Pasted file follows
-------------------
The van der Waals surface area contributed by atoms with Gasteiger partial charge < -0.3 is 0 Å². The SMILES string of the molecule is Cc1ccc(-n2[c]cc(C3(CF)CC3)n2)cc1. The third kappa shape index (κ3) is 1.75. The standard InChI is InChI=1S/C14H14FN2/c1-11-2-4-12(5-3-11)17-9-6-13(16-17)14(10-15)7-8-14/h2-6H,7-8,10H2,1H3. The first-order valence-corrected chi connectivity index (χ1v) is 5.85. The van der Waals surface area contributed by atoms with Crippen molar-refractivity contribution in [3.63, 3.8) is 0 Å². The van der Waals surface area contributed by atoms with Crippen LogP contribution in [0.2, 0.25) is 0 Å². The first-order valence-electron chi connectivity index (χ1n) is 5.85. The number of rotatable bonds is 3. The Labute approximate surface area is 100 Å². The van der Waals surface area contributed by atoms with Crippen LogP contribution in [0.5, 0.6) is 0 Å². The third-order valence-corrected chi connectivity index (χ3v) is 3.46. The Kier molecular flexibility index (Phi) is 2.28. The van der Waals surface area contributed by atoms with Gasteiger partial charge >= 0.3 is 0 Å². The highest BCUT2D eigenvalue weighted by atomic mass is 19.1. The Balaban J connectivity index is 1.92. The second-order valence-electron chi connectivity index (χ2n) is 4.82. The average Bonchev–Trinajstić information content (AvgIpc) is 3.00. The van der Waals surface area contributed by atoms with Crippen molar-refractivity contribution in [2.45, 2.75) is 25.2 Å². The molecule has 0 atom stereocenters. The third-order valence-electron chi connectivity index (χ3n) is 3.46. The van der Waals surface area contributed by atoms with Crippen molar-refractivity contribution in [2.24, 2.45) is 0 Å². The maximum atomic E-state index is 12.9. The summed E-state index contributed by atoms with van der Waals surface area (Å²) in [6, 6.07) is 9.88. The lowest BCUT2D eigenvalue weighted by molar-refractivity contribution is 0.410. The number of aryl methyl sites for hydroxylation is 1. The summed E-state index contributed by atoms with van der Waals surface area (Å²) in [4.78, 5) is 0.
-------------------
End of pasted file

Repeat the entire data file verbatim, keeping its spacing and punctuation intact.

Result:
The van der Waals surface area contributed by atoms with Gasteiger partial charge < -0.3 is 0 Å². The SMILES string of the molecule is Cc1ccc(-n2[c]cc(C3(CF)CC3)n2)cc1. The third kappa shape index (κ3) is 1.75. The standard InChI is InChI=1S/C14H14FN2/c1-11-2-4-12(5-3-11)17-9-6-13(16-17)14(10-15)7-8-14/h2-6H,7-8,10H2,1H3. The first-order valence-corrected chi connectivity index (χ1v) is 5.85. The van der Waals surface area contributed by atoms with Crippen molar-refractivity contribution in [3.63, 3.8) is 0 Å². The van der Waals surface area contributed by atoms with Crippen LogP contribution in [0.2, 0.25) is 0 Å². The first-order valence-electron chi connectivity index (χ1n) is 5.85. The number of rotatable bonds is 3. The Labute approximate surface area is 100 Å². The van der Waals surface area contributed by atoms with Crippen LogP contribution in [0.5, 0.6) is 0 Å². The third-order valence-corrected chi connectivity index (χ3v) is 3.46. The Kier molecular flexibility index (Phi) is 2.28. The van der Waals surface area contributed by atoms with Gasteiger partial charge >= 0.3 is 0 Å². The highest BCUT2D eigenvalue weighted by atomic mass is 19.1. The Balaban J connectivity index is 1.92. The second-order valence-electron chi connectivity index (χ2n) is 4.82. The average Bonchev–Trinajstić information content (AvgIpc) is 3.00. The van der Waals surface area contributed by atoms with Crippen molar-refractivity contribution in [2.45, 2.75) is 25.2 Å². The molecule has 0 atom stereocenters. The third-order valence-electron chi connectivity index (χ3n) is 3.46. The van der Waals surface area contributed by atoms with Crippen molar-refractivity contribution in [2.24, 2.45) is 0 Å². The maximum atomic E-state index is 12.9. The summed E-state index contributed by atoms with van der Waals surface area (Å²) in [6, 6.07) is 9.88. The lowest BCUT2D eigenvalue weighted by molar-refractivity contribution is 0.410. The number of aryl methyl sites for hydroxylation is 1. The summed E-state index contributed by atoms with van der Waals surface area (Å²) in [4.78, 5) is 0.